Gurdon calls himself a Christian. Nevertheless the American Life League sees Gurdon's work as leading directly to human cloning and thus he never should have been a speaker of the conference. Actually, Gurdon's personal position on human cloning is positive. In an interview with the Daily Telegraph from December 2012 he said: “I take the view that anything you can do to relieve suffering or improve human health will usually be widely accepted by the public – that is to say if cloning actually turned out to be solving some problems and was useful to people, I think it would be accepted.” Furthermore he stated that cloning could be used by parents to bring “back to life” children who have died.
Robert Smith, CEO of NeoStem considers not disdaining Dr. Gurdon and his colleagues, or the techniques of cloning, IVF, designer babies, human embryonic stem cells ...as immoral and unethical. Scientists and supporters have changed their mind. "Organizers had focused on inviting the leading minds in the field, whatever their religious or ethical beliefs, in order to present to them the scientific case for the clinical successes of adult stem cells over embryonic cells. The purpose of the conference, she said, was not to gather scientists who already agree with the Church, but to “open up a dialogue between science and faith and different cultures and seeing what impact it will have on society."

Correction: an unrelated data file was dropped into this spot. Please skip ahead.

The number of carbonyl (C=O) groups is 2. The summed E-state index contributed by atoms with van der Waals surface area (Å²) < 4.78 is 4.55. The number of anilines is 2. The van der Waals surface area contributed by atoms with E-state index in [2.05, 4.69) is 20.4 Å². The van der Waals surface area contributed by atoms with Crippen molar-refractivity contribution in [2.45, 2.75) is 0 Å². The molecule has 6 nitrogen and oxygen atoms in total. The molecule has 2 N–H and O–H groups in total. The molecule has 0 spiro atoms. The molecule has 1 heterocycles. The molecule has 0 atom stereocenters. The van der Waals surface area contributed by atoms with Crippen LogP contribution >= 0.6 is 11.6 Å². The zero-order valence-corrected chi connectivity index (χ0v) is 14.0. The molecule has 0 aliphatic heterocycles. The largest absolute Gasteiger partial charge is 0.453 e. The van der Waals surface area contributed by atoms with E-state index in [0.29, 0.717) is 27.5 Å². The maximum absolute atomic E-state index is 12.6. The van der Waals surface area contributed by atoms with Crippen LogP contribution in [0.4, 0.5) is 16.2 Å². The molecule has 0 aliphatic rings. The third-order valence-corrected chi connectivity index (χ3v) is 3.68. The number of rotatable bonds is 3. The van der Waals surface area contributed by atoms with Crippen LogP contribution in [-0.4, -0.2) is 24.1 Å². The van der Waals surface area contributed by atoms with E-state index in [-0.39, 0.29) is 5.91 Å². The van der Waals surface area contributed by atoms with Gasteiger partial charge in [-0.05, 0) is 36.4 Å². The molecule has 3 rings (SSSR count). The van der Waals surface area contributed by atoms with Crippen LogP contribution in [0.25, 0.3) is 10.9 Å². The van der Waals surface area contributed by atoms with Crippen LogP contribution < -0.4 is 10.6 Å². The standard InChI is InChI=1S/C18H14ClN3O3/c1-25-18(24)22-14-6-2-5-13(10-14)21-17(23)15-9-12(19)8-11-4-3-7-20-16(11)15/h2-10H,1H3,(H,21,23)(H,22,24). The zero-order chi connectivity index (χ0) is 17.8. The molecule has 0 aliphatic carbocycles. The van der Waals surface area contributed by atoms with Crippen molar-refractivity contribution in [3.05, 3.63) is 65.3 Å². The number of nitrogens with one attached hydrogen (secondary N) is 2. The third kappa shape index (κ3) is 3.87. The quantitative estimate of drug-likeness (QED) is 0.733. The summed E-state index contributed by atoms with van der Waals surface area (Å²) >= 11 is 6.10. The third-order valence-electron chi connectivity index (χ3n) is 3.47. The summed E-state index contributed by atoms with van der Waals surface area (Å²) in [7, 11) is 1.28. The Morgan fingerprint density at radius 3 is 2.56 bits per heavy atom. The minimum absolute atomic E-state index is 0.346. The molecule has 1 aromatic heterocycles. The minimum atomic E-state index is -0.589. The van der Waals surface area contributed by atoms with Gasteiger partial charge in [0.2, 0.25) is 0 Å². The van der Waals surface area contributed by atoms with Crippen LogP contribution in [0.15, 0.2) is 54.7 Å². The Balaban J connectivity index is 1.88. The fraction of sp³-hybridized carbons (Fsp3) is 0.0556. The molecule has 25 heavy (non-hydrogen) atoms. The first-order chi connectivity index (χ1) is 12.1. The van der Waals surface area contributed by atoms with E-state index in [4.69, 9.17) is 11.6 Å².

Smith pointed out that embryonic stem cells face scientific uncertainties, whereas adult stem cells are the only ones able to cure diseases. Researchers are interested in data, and efficacy. Their work is based on pure pragmatism.
Smith continued: "Moreover, for companies like NeoStem, a Vatican stamp of approval opens a significant customer base. The relationship between the Vatican and NeoStem, and its non-profit educational foundation Stem for Life, was also one of pragmatic motives. The Pontifical Council for Culture approached the company, looking for a way to become involved in research that could be of medical benefit that would not violate the Church’s teaching on the sacredness of human life."
Dr. Gurdon admitted in his lecture in Rome, that he knew nothing about ethics or politics. He referred to himself as an amateur.